‘You are kind Mummers!’ and Lasinta noticed Sir Mummery admiring her earrings, ‘do you like them? A present from Augers but I’m not sure if they suit me!’
‘I assure you madam, with or without earrings; the result would be just as perfectly fatal!’
As the honourable Sir Mummery and Lasinta were exchanging pleasantries, Sir Mummery’s wife, Lady Teasbottom sauntered over having overheard the conversation and said with an air of confidence – ‘How like a man to denigrate love down to pounds, shillings and pence!’ The air remained icy for some time!
The Reverend, having done his bit for the church and not wishing to outstay his welcome suddenly excused himself and left.
‘May I be the first to congratulate you Mister Suppringhurst on your approaching nuptuals!’ said Thrimsoe Mapplejack extending the soft hand of friendship towards him, having completely ignored the young man all afternoon.
‘Thank you sir!’ returned the young gentleman.
‘Love is a delicate blossom’ Thrimsoe continued, ‘easily blown asunder… Like that difficult first kiss… Take my advice and go straight for the main course and the pudding and leave the starters well and truly in the kitchen!’
‘In my experience’, added Dungphump who had crept up behind the two gentlemen, ‘the quickest way to pleasure a woman is to open a joint bank account!’
‘Ah getting to know Mappi and Squabi are we Feniwith? Good man!’ Augers said.
‘Ah Augers, dear’, squealed Dungphump, ‘splendid party! Won’t you take a turn at the piano and give us something jolly?’ he said slapping Augers on the back.
‘I’m afraid I’m not in the mood and quite unable to conjure “jolly” at the drop of a hat!’ answered Augers.
‘Something wrong old boy?’ asked Thrimsoe.
‘Great Aunt Maud died recently leaving an absolute obscene fortune!’
‘How delightful!’ Thrimsoe muttered.
‘Yes, but she kept all her shares and jewellery in a safety-deposit box, the combination of which was engraved upon her dentures for safe-keeping, only now they can’t be found!’
‘How perfectly ugly eccentricity is!’ said Thrimsoe, grimacing.
‘Too bad old boy, all that money just sitting there and the old dame still clinging to it by the skin of her teeth, if you pardon the pun?’ said Dungphump.
‘I have it!’ said Thrimsoe, ‘we’ll have a séance!’
‘Yes, let’s raise the spirit of Great Aunt Maud’s teeth and find out where they are hiding straight from the horses mouth!’ Dungphump sang with glee.
‘Sounds absolutely beastly! I wouldn’t know what to do and besides we shouldn’t meddle in the occult!’ Augers sniffed.
‘It’s not meddling if you know what you’re doing! Lady poodlepomp has the gift!’ Thrimsoe spluttered, sweeping his hand towards the good Lady who was enjoying yet another gin and tonic.
‘What gift?’ bemused Augers.
‘Second sight!’ Dungphump whispered.
‘She’s a medium!’ announced Thrimsoe.
I say everybody; gather round, we’re going to have a séance!’ Dungphump shouted.
‘Oh what fun!’ cried Lasinta.
‘I say do you think that’s wise?’ said a cautious Sir Mummery.
‘Will there be a manifestation?’ enquired Thelmara.
‘Very probably!’ Thrimsoe said with absolute confidence.
‘Of course not it’s all nonsense!’ said the voice of sanity in the form of Feniwith.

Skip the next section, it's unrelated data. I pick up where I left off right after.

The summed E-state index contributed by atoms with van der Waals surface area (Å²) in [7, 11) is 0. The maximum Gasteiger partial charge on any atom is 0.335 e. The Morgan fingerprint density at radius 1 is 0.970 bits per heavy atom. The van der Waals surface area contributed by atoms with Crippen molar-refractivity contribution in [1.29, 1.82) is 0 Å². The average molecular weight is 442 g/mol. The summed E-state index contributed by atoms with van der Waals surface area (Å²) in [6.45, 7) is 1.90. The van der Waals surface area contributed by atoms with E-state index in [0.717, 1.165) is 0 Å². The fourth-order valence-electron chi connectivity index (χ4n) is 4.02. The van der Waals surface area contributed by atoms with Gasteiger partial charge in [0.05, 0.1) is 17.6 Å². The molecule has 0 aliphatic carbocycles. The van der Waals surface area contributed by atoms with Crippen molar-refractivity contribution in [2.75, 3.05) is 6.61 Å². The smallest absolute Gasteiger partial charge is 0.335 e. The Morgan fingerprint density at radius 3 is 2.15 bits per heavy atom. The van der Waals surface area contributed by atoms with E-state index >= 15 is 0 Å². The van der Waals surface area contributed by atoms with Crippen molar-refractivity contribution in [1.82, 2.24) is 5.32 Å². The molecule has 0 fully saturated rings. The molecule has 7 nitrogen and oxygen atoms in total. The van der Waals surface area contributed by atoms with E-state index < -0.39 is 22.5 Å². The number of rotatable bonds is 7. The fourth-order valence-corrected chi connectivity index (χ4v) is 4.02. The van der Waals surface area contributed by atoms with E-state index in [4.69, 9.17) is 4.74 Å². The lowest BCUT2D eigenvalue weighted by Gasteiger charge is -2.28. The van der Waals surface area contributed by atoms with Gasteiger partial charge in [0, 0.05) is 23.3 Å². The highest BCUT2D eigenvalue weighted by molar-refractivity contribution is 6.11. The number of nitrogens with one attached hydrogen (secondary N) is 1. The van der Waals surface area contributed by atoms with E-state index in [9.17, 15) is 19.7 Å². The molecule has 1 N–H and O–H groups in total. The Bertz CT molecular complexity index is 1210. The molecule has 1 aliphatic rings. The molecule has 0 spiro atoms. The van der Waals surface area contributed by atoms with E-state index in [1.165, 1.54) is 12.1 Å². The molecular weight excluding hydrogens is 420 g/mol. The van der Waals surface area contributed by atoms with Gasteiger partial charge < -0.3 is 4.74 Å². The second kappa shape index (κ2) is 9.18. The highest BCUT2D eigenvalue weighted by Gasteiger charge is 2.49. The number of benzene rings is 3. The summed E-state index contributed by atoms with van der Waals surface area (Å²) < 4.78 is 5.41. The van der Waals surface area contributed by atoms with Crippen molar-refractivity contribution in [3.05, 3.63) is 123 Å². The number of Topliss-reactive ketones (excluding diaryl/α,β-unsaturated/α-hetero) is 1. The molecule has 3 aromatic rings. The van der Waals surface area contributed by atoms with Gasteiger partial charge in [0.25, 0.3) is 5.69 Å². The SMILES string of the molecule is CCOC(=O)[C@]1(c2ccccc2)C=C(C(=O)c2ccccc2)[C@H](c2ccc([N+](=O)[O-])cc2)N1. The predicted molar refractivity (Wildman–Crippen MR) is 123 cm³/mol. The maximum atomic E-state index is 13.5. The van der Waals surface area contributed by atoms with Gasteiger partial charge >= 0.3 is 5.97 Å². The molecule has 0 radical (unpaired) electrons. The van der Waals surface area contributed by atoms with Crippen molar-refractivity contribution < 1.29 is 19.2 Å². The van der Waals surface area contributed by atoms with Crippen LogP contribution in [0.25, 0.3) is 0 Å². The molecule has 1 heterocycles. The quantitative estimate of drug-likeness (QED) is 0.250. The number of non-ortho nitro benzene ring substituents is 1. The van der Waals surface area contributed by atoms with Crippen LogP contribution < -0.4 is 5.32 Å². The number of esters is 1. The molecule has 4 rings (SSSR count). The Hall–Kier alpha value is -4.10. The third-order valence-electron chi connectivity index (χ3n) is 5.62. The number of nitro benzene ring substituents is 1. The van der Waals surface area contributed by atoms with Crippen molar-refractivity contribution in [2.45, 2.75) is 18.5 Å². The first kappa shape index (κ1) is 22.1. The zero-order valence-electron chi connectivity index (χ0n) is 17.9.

‘I say Dungy, be a decent fellow and draw the curtains old boy and I shall fetch some candles!’ and Augers went out of the room to find the candles.
‘But it’s the middle of the afternoon!’ bemused Thelmara.
‘I’m sure the ghosts won’t mind, after all, they haven’t a lot of use for time being as they don’t have to get up in the morning or go to work or to bed at night!’ Thrimsoe chuckled.
‘How do you know?’ asked Feniwith.
‘C’mon, let’s all sit round the table.’ Augers said when he returned with the candles.
‘Who are we conjuring?’ Asked Lady Poodlepomp after she had been persuaded to desist from the gin and tonic and pass through the veil into the next world.
‘Great Aunt Maud’s teeth!’ said Augers, adding ‘purely for sentimental reasons of course’ not wishing everyone to know the real reason, and everybody laughed, except of course Lady Teasbottom who found the whole affair somewhat un-amusing.

Lady Poodlepomp sat at the table and next to her on her right sat Augers and Lasinta, Dungphump and Thrimsoe, Lady Thrillpenny and Sir Mummery, Thelmara and Feniwith, and they all held hands as the medium sat perfectly silent.
‘The vibrations are strong!’ groaned Lady Poodlepomp, ‘an image is appearing in my third eye! Yes, I can see it now – Great Aunt Maud’s teeth!’
‘Where? Where?’ shouted Augers.
‘It’s very dark! It’s very cold!’ Poodlepomp continued, ‘yes, I see it now – they were placed in the coffin under Great Aunt Maud!’
‘What!’ exploded Augers.

After the séance had ended and the party began to fall as flat as the Champaign before dwindling away, Augers took Dungphump aside:
‘Well that settles it then!’ Augers said, not wanting to be overheard.
‘Settles what old boy?’ said Dungphump. And Augers leaned in closer to Dungphump, his face distorted by the sinister shadows thrown by the candle and he said in menacing tones – ‘tonight, we resurrect Great Aunt Maud!’

The next morning Sir Mummery was sitting down to his breakfast, reading the Times over a hard-boiled egg which he simply must have each morning or he is no good to man, woman or beast. ‘Good lord!’ he said, almost choking on a slice of toast, ‘have a listen to this old girl!’ he said to his wife and then began to read a small column in the Times – ‘Undignified behaviour. Last night three gentlemen were arrested at a Kensington churchyard on a charge of disturbing the remains with the intention of disinterring the body of Lady Maud Trottworthy who was laid to rest two weeks ago. The three men apprehended were: Mr. Augers Mandible, twenty-seven of Kensington, Mr. Dungphump Squabcheck, thirty-one also of Kensington and Mr. Stratford Baggins, thirty-six of Victoria. They will be held in custody until sentencing next Thursday. ‘Well I never!’ gasped Sir Mummery, and Lady Teasbottom laughed and laughed and laughed!